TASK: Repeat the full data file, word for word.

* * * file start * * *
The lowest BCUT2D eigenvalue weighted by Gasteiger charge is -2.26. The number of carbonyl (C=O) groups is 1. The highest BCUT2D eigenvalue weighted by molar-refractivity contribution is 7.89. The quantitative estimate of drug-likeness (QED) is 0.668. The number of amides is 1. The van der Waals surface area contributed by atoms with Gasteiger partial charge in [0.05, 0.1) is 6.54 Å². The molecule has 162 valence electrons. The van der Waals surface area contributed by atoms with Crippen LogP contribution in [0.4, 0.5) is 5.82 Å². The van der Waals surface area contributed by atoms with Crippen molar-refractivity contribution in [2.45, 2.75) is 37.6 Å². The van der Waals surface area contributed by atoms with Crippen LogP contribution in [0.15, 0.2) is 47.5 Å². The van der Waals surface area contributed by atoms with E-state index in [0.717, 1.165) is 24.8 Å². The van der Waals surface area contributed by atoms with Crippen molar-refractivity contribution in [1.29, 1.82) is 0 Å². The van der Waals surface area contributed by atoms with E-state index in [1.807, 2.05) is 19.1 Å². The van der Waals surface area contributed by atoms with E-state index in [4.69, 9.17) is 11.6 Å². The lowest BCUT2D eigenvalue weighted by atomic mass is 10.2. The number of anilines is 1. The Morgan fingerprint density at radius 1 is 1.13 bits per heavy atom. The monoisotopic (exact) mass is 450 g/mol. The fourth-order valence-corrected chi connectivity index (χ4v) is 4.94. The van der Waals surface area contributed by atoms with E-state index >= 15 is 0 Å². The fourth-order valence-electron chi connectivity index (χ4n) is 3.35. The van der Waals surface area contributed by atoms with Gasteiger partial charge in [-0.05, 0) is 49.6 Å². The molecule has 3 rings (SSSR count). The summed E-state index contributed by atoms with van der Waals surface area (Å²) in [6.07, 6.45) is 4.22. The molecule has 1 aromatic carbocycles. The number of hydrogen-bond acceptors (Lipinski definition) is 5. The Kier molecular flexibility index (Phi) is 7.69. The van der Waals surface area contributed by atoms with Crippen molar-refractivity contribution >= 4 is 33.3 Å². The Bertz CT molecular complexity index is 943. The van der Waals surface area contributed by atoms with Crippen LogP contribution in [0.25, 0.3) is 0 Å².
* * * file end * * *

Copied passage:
The lowest BCUT2D eigenvalue weighted by Gasteiger charge is -2.26. The number of carbonyl (C=O) groups is 1. The highest BCUT2D eigenvalue weighted by molar-refractivity contribution is 7.89. The quantitative estimate of drug-likeness (QED) is 0.668. The number of amides is 1. The van der Waals surface area contributed by atoms with Gasteiger partial charge in [0.05, 0.1) is 6.54 Å². The molecule has 162 valence electrons. The van der Waals surface area contributed by atoms with Crippen LogP contribution in [0.4, 0.5) is 5.82 Å². The van der Waals surface area contributed by atoms with Crippen molar-refractivity contribution in [2.45, 2.75) is 37.6 Å². The van der Waals surface area contributed by atoms with Crippen LogP contribution in [0.15, 0.2) is 47.5 Å². The van der Waals surface area contributed by atoms with E-state index in [0.717, 1.165) is 24.8 Å². The van der Waals surface area contributed by atoms with Crippen molar-refractivity contribution in [1.29, 1.82) is 0 Å². The van der Waals surface area contributed by atoms with E-state index in [1.807, 2.05) is 19.1 Å². The van der Waals surface area contributed by atoms with E-state index in [4.69, 9.17) is 11.6 Å². The lowest BCUT2D eigenvalue weighted by atomic mass is 10.2. The number of anilines is 1. The Morgan fingerprint density at radius 1 is 1.13 bits per heavy atom. The monoisotopic (exact) mass is 450 g/mol. The fourth-order valence-corrected chi connectivity index (χ4v) is 4.94. The van der Waals surface area contributed by atoms with E-state index >= 15 is 0 Å². The fourth-order valence-electron chi connectivity index (χ4n) is 3.35. The van der Waals surface area contributed by atoms with Gasteiger partial charge in [-0.05, 0) is 49.6 Å². The molecule has 3 rings (SSSR count). The summed E-state index contributed by atoms with van der Waals surface area (Å²) in [6.07, 6.45) is 4.22. The molecule has 1 aromatic carbocycles. The number of hydrogen-bond acceptors (Lipinski definition) is 5. The Kier molecular flexibility index (Phi) is 7.69. The van der Waals surface area contributed by atoms with Crippen molar-refractivity contribution >= 4 is 33.3 Å². The Bertz CT molecular complexity index is 943. The van der Waals surface area contributed by atoms with Crippen LogP contribution in [0.25, 0.3) is 0 Å².